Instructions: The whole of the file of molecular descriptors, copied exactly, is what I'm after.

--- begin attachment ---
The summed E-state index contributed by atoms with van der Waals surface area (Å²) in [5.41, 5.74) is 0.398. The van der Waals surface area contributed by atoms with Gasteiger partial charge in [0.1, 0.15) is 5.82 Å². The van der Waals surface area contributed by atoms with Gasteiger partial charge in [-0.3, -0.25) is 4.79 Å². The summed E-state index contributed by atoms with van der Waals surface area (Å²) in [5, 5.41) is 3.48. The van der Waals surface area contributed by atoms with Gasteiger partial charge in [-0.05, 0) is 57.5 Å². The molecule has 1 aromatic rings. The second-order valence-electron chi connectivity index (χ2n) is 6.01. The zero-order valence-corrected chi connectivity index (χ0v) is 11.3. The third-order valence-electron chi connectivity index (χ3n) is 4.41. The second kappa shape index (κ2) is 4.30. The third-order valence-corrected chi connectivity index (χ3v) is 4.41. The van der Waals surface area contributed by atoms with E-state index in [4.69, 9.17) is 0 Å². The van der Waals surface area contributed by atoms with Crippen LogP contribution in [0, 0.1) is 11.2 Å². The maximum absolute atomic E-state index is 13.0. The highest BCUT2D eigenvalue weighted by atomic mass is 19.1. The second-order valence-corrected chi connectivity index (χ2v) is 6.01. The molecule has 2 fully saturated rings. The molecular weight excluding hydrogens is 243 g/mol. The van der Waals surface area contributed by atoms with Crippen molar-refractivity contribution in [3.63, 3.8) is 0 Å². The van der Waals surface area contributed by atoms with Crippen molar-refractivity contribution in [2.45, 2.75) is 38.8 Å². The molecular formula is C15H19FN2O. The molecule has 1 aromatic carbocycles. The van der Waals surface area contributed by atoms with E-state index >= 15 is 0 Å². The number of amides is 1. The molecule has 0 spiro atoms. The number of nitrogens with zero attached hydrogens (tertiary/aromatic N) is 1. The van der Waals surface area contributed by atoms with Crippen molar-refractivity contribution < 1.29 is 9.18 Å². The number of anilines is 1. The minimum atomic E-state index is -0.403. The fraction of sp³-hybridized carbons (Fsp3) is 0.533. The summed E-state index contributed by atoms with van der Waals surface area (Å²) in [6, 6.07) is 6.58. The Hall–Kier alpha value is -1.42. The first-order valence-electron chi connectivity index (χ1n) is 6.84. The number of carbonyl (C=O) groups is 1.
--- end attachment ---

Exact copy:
The summed E-state index contributed by atoms with van der Waals surface area (Å²) in [5.41, 5.74) is 0.398. The van der Waals surface area contributed by atoms with Gasteiger partial charge in [0.1, 0.15) is 5.82 Å². The van der Waals surface area contributed by atoms with Gasteiger partial charge in [-0.3, -0.25) is 4.79 Å². The summed E-state index contributed by atoms with van der Waals surface area (Å²) in [5, 5.41) is 3.48. The van der Waals surface area contributed by atoms with Gasteiger partial charge in [-0.05, 0) is 57.5 Å². The molecule has 1 aromatic rings. The second-order valence-electron chi connectivity index (χ2n) is 6.01. The zero-order valence-corrected chi connectivity index (χ0v) is 11.3. The third-order valence-electron chi connectivity index (χ3n) is 4.41. The second kappa shape index (κ2) is 4.30. The third-order valence-corrected chi connectivity index (χ3v) is 4.41. The van der Waals surface area contributed by atoms with E-state index in [4.69, 9.17) is 0 Å². The van der Waals surface area contributed by atoms with Crippen LogP contribution in [0, 0.1) is 11.2 Å². The maximum absolute atomic E-state index is 13.0. The highest BCUT2D eigenvalue weighted by atomic mass is 19.1. The second-order valence-corrected chi connectivity index (χ2v) is 6.01. The molecule has 2 fully saturated rings. The molecular weight excluding hydrogens is 243 g/mol. The van der Waals surface area contributed by atoms with Crippen molar-refractivity contribution in [3.63, 3.8) is 0 Å². The van der Waals surface area contributed by atoms with Crippen molar-refractivity contribution in [2.45, 2.75) is 38.8 Å². The molecular formula is C15H19FN2O. The molecule has 1 aromatic carbocycles. The van der Waals surface area contributed by atoms with E-state index >= 15 is 0 Å². The number of amides is 1. The molecule has 0 spiro atoms. The number of nitrogens with zero attached hydrogens (tertiary/aromatic N) is 1. The van der Waals surface area contributed by atoms with Crippen molar-refractivity contribution < 1.29 is 9.18 Å². The number of anilines is 1. The minimum atomic E-state index is -0.403. The fraction of sp³-hybridized carbons (Fsp3) is 0.533. The summed E-state index contributed by atoms with van der Waals surface area (Å²) in [6, 6.07) is 6.58. The Hall–Kier alpha value is -1.42. The first-order valence-electron chi connectivity index (χ1n) is 6.84. The number of carbonyl (C=O) groups is 1.